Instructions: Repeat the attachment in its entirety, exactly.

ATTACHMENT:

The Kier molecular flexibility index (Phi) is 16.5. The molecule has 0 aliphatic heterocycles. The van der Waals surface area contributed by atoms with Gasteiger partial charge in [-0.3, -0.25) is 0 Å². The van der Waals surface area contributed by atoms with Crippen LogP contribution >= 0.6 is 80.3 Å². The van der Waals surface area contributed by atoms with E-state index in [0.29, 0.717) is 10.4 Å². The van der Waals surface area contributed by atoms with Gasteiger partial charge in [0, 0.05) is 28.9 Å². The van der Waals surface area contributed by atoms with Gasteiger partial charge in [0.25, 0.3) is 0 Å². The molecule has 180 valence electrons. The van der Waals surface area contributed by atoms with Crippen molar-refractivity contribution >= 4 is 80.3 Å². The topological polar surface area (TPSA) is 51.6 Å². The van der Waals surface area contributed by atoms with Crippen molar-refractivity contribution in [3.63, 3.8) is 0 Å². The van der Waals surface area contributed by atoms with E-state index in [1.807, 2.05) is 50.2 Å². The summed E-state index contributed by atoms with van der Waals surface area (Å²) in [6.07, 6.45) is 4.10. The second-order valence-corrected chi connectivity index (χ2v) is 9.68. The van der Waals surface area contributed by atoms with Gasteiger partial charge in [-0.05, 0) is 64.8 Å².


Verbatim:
The Kier molecular flexibility index (Phi) is 16.5. The molecule has 0 aliphatic heterocycles. The van der Waals surface area contributed by atoms with Gasteiger partial charge in [-0.3, -0.25) is 0 Å². The van der Waals surface area contributed by atoms with Crippen LogP contribution >= 0.6 is 80.3 Å². The van der Waals surface area contributed by atoms with E-state index in [0.29, 0.717) is 10.4 Å². The van der Waals surface area contributed by atoms with Gasteiger partial charge in [0, 0.05) is 28.9 Å². The van der Waals surface area contributed by atoms with Gasteiger partial charge in [0.25, 0.3) is 0 Å². The molecule has 180 valence electrons. The van der Waals surface area contributed by atoms with Crippen molar-refractivity contribution >= 4 is 80.3 Å². The topological polar surface area (TPSA) is 51.6 Å². The van der Waals surface area contributed by atoms with Crippen molar-refractivity contribution in [3.63, 3.8) is 0 Å². The van der Waals surface area contributed by atoms with E-state index in [1.807, 2.05) is 50.2 Å². The summed E-state index contributed by atoms with van der Waals surface area (Å²) in [6.07, 6.45) is 4.10. The second-order valence-corrected chi connectivity index (χ2v) is 9.68. The van der Waals surface area contributed by atoms with Gasteiger partial charge in [-0.05, 0) is 64.8 Å².